Things to do and see: Seattle's Pike Market is the best known fish market in the country, and sells just about any kind of food or flowers. The Space Needle has the best view--and the food and service are excellent. At the base of the space needle is EMP--The Experience Music Project--one of the two good music museums in the country (the other is in Cleveland, Ohio). When my wife and teenage son visited they spent 6 hours here and didn't want to leave. Mostly they loved the interactive exhibits that taught you how to play the different instruments. Next door to this is the new "Alien Experience--a science fiction museum". There is a really nice Japanese garden on the west side of Lake Washington, there is a great aviation museum (with old Presidential jets and Concorde jets that you can go through on site) down at Boeing field. Another thing to do that is not very well known is that you can tour the Boeing factory and watch them build the planes if you book ahead. You can also buy stuff from their factory store.
The wineries in Washington are second in sales to California--and the good news here is that four of the best ones are right next to Seattle. Chauteau St. Michelle, Columbia Crest, DeStefano and Novelty Hill are here. The others are about a day's drive to the east near Yakima--the best being located in the "Red Mountain" area.
Another nice thing to do is to visit Snowqualmie Falls--which is located about 20 miles east of Seattle. The falls are higher than Niagara Falls (which is on the Canada--New York border), and a beautiful site. I wouldn't book at the restaurant there though--you can't see the falls when you are in the restaurant--and while they say the food is good, the prices are outrageous.
Instead eat at places like the Space Needle, Chandler's Crabhouse (my personal favorite) on Lake Union, Yarrow Bay Grill or Hector's in Kirkland (on the east side of Lake Washington) with nice sunset views of the lake (when it's not raining too hard), The Waterfront (on the bay), or Cascadia (downtown). Order salmon anytime of year--they do it wonderful here--and it's fresh.
Lastly, go north to Vancouver or Victoria for a day or two--these are wonderful cities as well--and great places to visit. Even if you don't ski you can take the tram to the top of Grouse Mountain Ski Resort just north of Vancouver for an absolutely stunning view (and visit the grizzly bears there if they aren't hibernating for the winter.)
As far as Oregon, I can't help you too much other than to say Portland and Eugene seem to be the top spots (and Ashland, which has a great Shakesphere Festival). My favorite place to go in Oregon is the Columbia River gorge east of Portland. My favorite place to eat in Portland is Typhoon!, a restaurant that features over 150 different kinds of tea on their menu.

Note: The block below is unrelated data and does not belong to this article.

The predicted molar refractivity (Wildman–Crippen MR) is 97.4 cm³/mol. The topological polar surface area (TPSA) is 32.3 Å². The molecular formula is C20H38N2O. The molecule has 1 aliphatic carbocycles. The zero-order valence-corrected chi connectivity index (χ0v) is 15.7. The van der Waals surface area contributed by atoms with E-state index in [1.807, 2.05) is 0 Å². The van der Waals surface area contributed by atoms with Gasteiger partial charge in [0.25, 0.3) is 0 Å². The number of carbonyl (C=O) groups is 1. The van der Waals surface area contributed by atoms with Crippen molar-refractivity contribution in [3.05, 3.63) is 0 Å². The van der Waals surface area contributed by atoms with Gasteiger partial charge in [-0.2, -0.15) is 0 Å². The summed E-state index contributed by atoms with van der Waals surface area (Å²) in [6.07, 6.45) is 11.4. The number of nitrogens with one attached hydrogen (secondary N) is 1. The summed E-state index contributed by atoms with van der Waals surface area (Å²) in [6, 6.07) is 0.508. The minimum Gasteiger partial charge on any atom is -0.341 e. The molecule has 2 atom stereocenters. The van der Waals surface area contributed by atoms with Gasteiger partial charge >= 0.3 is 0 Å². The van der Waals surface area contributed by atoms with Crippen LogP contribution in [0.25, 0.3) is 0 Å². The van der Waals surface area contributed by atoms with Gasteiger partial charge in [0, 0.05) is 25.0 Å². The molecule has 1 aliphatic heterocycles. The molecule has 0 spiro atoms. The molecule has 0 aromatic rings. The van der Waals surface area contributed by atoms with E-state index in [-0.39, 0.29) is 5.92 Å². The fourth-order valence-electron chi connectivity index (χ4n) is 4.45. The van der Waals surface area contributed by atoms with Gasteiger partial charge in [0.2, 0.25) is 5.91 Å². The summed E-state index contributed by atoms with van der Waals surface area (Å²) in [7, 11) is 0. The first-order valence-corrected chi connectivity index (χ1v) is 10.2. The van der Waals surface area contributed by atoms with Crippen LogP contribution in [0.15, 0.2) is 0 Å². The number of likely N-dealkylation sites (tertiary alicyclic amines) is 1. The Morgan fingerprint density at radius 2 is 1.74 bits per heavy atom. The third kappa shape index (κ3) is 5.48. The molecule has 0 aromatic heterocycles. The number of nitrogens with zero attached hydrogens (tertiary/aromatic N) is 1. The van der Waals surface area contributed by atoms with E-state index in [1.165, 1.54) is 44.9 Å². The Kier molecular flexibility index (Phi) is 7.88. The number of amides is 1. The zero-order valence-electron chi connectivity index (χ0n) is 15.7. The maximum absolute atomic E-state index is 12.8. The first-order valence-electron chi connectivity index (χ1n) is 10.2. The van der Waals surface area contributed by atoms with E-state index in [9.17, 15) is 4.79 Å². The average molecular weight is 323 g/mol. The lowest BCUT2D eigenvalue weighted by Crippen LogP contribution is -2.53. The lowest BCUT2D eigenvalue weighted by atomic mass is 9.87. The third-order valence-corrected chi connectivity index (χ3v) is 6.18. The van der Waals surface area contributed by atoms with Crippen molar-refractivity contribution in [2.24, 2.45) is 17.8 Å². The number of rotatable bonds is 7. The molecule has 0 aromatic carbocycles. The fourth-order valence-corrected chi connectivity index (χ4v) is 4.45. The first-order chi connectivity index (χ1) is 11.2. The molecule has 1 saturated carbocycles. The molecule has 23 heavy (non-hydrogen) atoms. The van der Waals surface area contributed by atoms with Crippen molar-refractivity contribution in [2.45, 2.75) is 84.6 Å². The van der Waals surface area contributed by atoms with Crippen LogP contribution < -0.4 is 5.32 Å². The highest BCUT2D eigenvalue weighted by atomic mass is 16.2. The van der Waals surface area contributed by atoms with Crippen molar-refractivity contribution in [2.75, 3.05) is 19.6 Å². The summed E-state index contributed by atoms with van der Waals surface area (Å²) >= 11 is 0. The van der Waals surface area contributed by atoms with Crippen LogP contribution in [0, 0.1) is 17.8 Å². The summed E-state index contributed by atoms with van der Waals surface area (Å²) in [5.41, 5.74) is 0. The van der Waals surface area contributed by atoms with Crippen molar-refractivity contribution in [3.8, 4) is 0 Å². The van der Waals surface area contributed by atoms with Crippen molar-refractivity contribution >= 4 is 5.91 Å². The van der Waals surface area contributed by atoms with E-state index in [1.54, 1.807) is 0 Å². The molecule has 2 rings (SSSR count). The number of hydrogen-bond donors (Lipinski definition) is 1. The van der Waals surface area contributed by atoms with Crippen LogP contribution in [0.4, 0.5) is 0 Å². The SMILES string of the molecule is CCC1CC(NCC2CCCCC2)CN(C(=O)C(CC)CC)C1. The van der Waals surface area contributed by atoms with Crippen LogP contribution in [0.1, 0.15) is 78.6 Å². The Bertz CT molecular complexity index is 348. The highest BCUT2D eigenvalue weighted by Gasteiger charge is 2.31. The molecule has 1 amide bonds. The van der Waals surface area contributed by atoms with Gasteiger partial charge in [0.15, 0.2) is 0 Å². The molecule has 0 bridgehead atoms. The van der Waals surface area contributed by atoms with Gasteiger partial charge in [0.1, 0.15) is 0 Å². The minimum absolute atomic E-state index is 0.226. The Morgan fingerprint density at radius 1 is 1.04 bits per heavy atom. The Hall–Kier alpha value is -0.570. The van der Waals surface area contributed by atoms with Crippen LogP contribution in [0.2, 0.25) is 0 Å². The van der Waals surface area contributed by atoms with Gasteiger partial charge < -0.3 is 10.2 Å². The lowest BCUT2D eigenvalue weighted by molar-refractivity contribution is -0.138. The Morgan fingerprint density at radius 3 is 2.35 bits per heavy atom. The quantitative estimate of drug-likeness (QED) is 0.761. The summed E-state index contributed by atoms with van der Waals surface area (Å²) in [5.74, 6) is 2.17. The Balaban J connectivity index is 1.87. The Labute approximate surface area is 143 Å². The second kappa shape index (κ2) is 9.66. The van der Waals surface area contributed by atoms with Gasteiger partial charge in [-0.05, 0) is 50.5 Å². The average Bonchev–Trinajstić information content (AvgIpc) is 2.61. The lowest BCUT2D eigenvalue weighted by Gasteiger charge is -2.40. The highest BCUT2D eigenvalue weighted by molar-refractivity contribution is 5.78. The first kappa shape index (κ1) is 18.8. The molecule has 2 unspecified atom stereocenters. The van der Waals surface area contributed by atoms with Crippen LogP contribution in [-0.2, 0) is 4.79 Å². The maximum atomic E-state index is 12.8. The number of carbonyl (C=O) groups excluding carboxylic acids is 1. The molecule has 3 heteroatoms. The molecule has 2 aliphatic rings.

Well, have fun and enjoy
It would take a volume to write all the things you will see and all the things you will do. I have taken the route a number of times from Vancouver to LA. If you have lots of time use the coastal highways. Lucky you.
There are a-plenty of places to go in Oregon besides the beautiful coast. You could drive the Columbia River Gorge scenic route where you will pass Multnomah Falls (one of the tallest waterfalls in the US) and other waterfalls (you can try some of the hikes if you have time), and loop around and up Mt. Hood to Timberline Lodge (an old, historic and magnificient ski lodge). Try skiing if you like while you're there. If you only have time to stay downtown Portland for a day, my suggestions on places to go are Japanese Garden, Chinese Classical Garden (it's good, but not that big though), Powell's (a bookstore that's a WHOLE city block - it has used and new books).
Down south, you could also visit Mt. Bachelor, the sand dunes, tour the caves and so on.
Have fun while you're in Oregon!
I agree with the rest. It's smart that u are spending a lot of time on the "westside". Buying a car is a good option. The only pain is finding insurance and registration(if u want the legal approach!) The drop off fees vary from different car company. Call Hertz or Alamo. They usually have lower drop off fees.
Added prissy abstract to do is to stay Snowqualmie Falls--which is situated around 20 miles asia of Metropolis. The water are higher than Niagara Falls (which is on the Canada--New Royalty confine), and a sightly situation. I wouldn't volume at the restaurant there though--you can't see the falls when you are in the restaurant--and patch they say the nutrient is echt, the prices are outrageous.The greatest difference module be that Seattle has mountains, whereas England and the quietus of Zealous Kingdom has mainly hills. The opposite disagreement is that in City they invented the potable craze--whereas in England, tea rules. Starbucks, Tully's, City's mortal, and around ternary added comprehensive.
[ Edit: Edited on 14-Jan-2010, at 03:46 by sean456 ]